Section: New Results

Analysis and Simulation

Principles of Light Field Imaging

Light field imaging offers powerful new capabilities through sophisticated digital processing techniques that are tightly merged with unconventional optical designs. This combination of imaging technology and computation necessitates a fundamentally different view of the optical properties of imaging systems and poses new challenges for the traditional signal and image processing domains. We aimed to provide a comprehensive review [14] of the considerations involved and the difficulties encountered in working with light field data during 25 years of research.

Physically-Based Reflectance Model Combining Reflection and Diffraction

Reflectance properties express how objects in a virtual scene interact with light; they control the appearance of the object: whether it looks shiny or not, whether it has a metallic or plastic appearance. Having a good reflectance model is essential for the production of photo-realistic pictures. Measured reflectance functions provide high realism at the expense of memory cost. Parametric models are compact, but finding the right parameters to approximate measured reflectance can be difficult. Most parametric models use a model of the surface micro-geometry to predict the reflectance at the macroscopic level. We have shown [26] that this micro-geometry causes two different physical phenomena: reflection and diffraction. Their relative importance is connected to the surface roughness. Taking both phenomena into account, we develop a new reflectance model that is compact, based on physical properties and provides a good approximation of measured reflectance.

Multi-Scale and Structured SV-BRDF Model for Scratched Materials

Figure 8. Our scratch BRDF (top) can reproduce several effects similar to real photographs (bottom).

We developed a Spatially-Varying BRDF model tailored to the multi-scale rendering of scratched materials such as metals, plastics or finished woods. Our approach takes advantage of the regular structure of scratch distributions to achieve high performance without compromising visual quality (fig. 8). The BRDF for a single scratch is simulated using an optimized 2D ray-tracer and compactly stored in a three-component 2D texture. In contrast to existing models, our approach takes into account all inter-reflections inside a scratch, including Fresnel effects. At render time, the SV-BRDF for the scratch distribution under a pixel or ray footprint is obtained by linear combination of individual scratch BRDFs. Our model can be evaluated using both importance and light sampling, in direct and global illumination settings. Our approach provides users with controls over the profile, micro-BRDF, density and orientation of scratches. All these material properties are updated at interactive rates. This work has been published at ACM Siggraph 2016 [16] and one our result has been selected as the cover of the ACM Siggraph 2016 proceedings. It is part of the PhD Thesis "Control of anisotropic materials appearance" [11] defended this year.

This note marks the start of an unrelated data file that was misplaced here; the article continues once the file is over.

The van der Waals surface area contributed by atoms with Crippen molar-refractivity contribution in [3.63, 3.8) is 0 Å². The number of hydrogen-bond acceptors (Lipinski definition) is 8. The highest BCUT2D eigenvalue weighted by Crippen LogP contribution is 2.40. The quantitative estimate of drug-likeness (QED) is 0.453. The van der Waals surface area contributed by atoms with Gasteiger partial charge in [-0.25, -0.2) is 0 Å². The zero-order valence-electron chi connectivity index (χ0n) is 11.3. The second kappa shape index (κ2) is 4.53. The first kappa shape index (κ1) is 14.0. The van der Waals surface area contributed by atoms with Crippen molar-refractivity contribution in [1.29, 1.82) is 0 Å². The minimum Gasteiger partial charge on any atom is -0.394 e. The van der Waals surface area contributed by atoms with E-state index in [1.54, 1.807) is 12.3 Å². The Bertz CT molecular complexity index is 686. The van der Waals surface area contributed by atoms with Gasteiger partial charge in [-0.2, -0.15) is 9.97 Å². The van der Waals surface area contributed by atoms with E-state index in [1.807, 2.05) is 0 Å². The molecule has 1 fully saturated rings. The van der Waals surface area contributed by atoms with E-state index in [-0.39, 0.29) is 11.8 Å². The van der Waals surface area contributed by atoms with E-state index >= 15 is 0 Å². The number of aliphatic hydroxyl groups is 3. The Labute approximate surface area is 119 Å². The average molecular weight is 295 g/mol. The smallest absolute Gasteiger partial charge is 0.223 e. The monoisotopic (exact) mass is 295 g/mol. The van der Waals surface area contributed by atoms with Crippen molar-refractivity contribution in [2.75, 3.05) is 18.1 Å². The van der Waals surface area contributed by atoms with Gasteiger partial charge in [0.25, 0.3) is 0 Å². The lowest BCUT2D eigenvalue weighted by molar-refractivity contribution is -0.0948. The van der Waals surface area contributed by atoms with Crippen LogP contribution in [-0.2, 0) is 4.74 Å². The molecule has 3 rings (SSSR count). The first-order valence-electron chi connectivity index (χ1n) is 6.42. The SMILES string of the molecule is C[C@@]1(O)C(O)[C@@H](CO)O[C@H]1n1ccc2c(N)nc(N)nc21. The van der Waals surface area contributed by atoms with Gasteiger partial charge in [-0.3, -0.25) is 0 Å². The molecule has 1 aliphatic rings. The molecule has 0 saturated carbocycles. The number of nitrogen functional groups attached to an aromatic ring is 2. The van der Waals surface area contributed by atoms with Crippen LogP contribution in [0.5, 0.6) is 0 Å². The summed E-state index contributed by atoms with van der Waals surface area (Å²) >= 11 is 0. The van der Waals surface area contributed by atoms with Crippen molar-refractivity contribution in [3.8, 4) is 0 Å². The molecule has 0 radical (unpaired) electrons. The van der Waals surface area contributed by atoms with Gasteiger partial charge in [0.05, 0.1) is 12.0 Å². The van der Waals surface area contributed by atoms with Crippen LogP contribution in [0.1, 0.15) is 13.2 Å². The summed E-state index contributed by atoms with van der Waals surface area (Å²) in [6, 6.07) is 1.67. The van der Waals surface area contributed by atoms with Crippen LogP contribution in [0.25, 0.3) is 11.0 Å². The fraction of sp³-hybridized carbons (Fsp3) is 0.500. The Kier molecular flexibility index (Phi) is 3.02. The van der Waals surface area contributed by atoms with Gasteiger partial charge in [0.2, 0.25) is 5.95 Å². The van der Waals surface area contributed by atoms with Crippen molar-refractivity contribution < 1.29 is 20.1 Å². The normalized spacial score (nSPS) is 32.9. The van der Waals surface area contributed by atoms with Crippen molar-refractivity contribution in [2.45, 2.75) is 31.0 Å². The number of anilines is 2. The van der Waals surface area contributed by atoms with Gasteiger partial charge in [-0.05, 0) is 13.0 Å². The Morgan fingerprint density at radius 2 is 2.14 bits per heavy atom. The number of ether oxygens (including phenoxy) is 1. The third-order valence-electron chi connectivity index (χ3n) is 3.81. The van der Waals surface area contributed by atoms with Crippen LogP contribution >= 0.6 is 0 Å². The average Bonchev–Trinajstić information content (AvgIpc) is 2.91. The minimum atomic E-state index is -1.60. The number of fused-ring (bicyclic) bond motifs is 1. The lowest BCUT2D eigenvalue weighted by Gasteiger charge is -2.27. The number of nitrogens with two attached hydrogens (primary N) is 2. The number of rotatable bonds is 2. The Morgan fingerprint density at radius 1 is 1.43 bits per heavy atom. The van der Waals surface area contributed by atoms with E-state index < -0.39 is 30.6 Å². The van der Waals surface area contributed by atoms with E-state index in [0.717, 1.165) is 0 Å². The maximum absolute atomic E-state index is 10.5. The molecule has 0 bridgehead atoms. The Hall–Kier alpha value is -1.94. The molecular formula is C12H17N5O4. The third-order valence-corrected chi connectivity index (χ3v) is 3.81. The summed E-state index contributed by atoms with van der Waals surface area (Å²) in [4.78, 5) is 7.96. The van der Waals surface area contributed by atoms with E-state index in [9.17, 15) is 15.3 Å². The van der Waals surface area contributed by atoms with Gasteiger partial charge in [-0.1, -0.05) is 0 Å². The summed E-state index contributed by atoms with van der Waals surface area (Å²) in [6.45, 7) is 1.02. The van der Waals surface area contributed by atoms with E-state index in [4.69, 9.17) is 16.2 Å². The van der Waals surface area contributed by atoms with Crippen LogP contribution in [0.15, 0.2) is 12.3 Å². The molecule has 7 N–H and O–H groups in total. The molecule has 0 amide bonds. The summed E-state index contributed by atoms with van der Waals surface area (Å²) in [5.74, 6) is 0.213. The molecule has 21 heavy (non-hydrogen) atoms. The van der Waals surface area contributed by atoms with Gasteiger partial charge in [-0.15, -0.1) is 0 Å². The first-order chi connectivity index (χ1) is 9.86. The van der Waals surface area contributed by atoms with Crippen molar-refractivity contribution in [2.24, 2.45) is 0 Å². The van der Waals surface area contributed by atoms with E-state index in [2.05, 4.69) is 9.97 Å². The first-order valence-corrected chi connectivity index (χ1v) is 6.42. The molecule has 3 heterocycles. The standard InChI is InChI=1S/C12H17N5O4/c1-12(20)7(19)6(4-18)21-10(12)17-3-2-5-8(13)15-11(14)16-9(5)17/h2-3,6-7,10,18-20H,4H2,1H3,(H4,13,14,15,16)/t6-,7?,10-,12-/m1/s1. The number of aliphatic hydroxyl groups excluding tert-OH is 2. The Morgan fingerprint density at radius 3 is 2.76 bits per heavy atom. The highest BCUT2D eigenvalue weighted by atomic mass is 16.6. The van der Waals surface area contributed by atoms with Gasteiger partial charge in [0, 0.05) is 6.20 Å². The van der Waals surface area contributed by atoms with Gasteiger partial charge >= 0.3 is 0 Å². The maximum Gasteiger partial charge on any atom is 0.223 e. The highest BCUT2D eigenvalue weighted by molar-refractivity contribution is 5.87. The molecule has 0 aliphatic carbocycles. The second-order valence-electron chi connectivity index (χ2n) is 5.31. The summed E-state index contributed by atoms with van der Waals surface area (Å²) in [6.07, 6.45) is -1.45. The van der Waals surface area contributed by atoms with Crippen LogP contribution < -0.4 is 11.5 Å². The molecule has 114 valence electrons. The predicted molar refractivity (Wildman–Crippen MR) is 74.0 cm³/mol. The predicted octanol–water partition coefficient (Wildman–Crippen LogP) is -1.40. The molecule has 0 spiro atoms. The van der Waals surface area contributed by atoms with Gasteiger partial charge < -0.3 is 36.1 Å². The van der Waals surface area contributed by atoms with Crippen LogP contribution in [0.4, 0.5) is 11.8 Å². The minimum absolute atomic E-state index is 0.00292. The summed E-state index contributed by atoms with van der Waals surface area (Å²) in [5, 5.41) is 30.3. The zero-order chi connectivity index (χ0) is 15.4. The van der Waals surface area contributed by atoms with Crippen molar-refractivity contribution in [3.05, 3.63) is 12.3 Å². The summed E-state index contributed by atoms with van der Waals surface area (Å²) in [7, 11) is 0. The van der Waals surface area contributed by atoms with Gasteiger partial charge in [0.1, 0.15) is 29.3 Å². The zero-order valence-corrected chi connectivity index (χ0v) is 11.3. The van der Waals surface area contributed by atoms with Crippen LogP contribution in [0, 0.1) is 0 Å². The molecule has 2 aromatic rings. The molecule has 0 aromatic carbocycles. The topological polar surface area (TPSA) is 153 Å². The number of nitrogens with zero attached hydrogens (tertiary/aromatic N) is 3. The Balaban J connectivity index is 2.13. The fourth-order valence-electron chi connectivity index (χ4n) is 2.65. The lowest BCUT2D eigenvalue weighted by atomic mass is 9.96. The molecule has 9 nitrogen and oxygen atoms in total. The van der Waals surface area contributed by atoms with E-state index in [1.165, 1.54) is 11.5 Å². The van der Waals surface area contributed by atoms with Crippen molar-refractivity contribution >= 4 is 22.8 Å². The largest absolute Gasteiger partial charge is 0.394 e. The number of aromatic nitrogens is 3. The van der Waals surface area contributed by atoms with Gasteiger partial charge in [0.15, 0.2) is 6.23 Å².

Cues for Perception of Appearance

Thanks for the FP7 ITN PRISM, we have participated to several user studies to understand the perception of an object appearance. First, for fluids and other deformable materials, we find [25] that observers show a high degree of constancy in matching the viscosity across the different variations. However, volume differences between test and match stimulus, especially with static stimuli, caused large effects of over- and under-estimation of viscosity. We also find that a number of cues related to curvatures, periodic movements of the liquids, and the way they spread out predict aspects of the observer’s performance, but that humans achieve better constancy than the cues predict.

We have also investigated gloss haze [22]. The results reveals that haziness is a distinct visual dimension orthogonal to the commonly studied glossiness and blurriness. Coatedness appears to be nearly synonymous with haziness, as this is one of the main physical causes of haze in real world materials. Polish seems to be a combination of glossiness and haziness, as materials go from dull to hazy to highly glossy during the physical polishing process. The inferred tactile quality of friction is apparently uncorrelated with haziness. Our results demonstrate that haze is indeed a distinct perceptual dimension of gloss, which is systematically related to the kurtosis of the specular lobe.